The next supplement isn’t as good but it has some interesting things in it. Yasujiro Ozu and The Taste of Sake presents excerpts from a 1978 episode of a French program called Cine regards. Running 14-minutes the first half has interview portions featuring Michel Ciment and Georges Perec. The episode appears to be acting as an introduction to the work of Ozu, who was just being discovered outside of Japan (or at the very least in France.) The first half has Ciment and Perec discuss what makes Ozu a modern master, focusing on his style over the span of his career. The last half, on the other hand, is a little heavy handed and, shall I say, absurd. I’ll be honest in saying I’m not exactly sure what the makers were getting at during this last bit (how Ozu’s films fit with modern Japan? With other forms of art in Japan? Ozu's work as poetry?) but it brings the feature to a halt and doesn’t add much. It just seems like an odd piece, with one sequence sticking out to me in particular, involving a narrator talking about how Ozu would shoot many takes with his actors while we see two people practicing Judo. Some okay things but I can’t say I got much out of it, preferring the commentary much more.

Moving on with disc supplements it closes with two theatrical trailers for the film.

Criterion moves over all of the essays included in the booklet on the DVD, though they’re presented here in a not-as-impressive insert. The essays, by Geoff Andrew and Donald Richie, look to be the same otherwise. Andrew’s essay is a nice examination of Ozu’s last film (though he points out, as does Bordwell on the commentary, Ozu was still planning on making more films and was even in the process of making another) and Richie’s briefly goes over Ozu’s diaries that were discovered and published after his death.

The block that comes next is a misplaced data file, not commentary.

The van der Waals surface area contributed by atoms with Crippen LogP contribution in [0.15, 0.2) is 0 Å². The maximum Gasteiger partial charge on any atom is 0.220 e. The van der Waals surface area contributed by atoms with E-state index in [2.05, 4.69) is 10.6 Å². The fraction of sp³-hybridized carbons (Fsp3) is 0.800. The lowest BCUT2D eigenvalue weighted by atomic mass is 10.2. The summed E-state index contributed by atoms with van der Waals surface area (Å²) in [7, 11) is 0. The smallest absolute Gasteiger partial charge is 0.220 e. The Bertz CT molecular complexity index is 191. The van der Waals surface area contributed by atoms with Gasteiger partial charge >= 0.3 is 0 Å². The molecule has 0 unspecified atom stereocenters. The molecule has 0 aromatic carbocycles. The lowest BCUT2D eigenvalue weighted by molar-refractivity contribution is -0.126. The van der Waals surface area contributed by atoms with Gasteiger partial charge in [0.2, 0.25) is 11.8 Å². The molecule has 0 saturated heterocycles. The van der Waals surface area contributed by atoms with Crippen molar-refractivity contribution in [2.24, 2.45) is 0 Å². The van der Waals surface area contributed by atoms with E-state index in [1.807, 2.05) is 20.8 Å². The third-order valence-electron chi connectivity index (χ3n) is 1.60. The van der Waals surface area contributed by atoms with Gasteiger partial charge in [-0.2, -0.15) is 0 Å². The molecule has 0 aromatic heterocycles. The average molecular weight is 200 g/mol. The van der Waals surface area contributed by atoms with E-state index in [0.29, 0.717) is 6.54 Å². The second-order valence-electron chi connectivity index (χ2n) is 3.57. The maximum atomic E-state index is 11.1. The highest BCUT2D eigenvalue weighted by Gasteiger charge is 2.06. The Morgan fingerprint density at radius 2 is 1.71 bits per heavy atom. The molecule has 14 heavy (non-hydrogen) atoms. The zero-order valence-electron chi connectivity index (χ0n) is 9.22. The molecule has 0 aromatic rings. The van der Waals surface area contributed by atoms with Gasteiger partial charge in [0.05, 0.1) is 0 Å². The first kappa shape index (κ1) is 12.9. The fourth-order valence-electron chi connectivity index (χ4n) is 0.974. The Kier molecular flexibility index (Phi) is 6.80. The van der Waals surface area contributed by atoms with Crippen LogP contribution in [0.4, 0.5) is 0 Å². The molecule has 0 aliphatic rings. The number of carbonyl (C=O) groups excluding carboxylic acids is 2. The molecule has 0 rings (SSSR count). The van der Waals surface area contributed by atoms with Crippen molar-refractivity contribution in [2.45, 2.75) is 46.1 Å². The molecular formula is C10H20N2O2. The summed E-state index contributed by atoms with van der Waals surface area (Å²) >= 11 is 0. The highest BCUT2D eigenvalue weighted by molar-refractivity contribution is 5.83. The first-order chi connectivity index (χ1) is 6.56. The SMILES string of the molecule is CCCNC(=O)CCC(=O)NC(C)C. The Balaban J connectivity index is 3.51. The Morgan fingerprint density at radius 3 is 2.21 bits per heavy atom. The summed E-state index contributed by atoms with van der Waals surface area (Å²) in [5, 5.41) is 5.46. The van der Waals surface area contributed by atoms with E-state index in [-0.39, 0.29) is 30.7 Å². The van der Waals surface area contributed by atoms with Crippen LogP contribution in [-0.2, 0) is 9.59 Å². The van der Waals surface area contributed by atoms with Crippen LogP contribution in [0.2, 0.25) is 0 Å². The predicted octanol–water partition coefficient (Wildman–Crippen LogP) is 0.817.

It feels slight at the higher price point but I still enjoyed the insert (even if I miss the booklet format) and commentary.


Not a very big upgrade overall, still delivering the same supplements, but the image does offer a noticeable improvement on the whole, though differs a bit in its colour rendering.


Directed by: Yasujiro Ozu
Year: 1962
Time: 113 min.
Series: The Criterion Collection
Edition #: 446
Licensor: Shochiku
Release Date: February 17 2015
MSRP: $39.95
1 Disc | BD-50
1.37:1 ratio
Italian 1.0 PCM Mono
Subtitles: English
Region A
 Audio commentary featuring film scholar David Bordwell, author of Ozu and the Poetics of Cinema   Excerpts from “Yasujiro Ozu and The Taste of Sake,” a 1978 episode of the French television program Ciné regards, featuring critics Michel Ciment and Georges Perec, that looks back on Ozu’s career   Trailers   Insert featuring essays by critic Geoff Andrew and scholar Donald Richie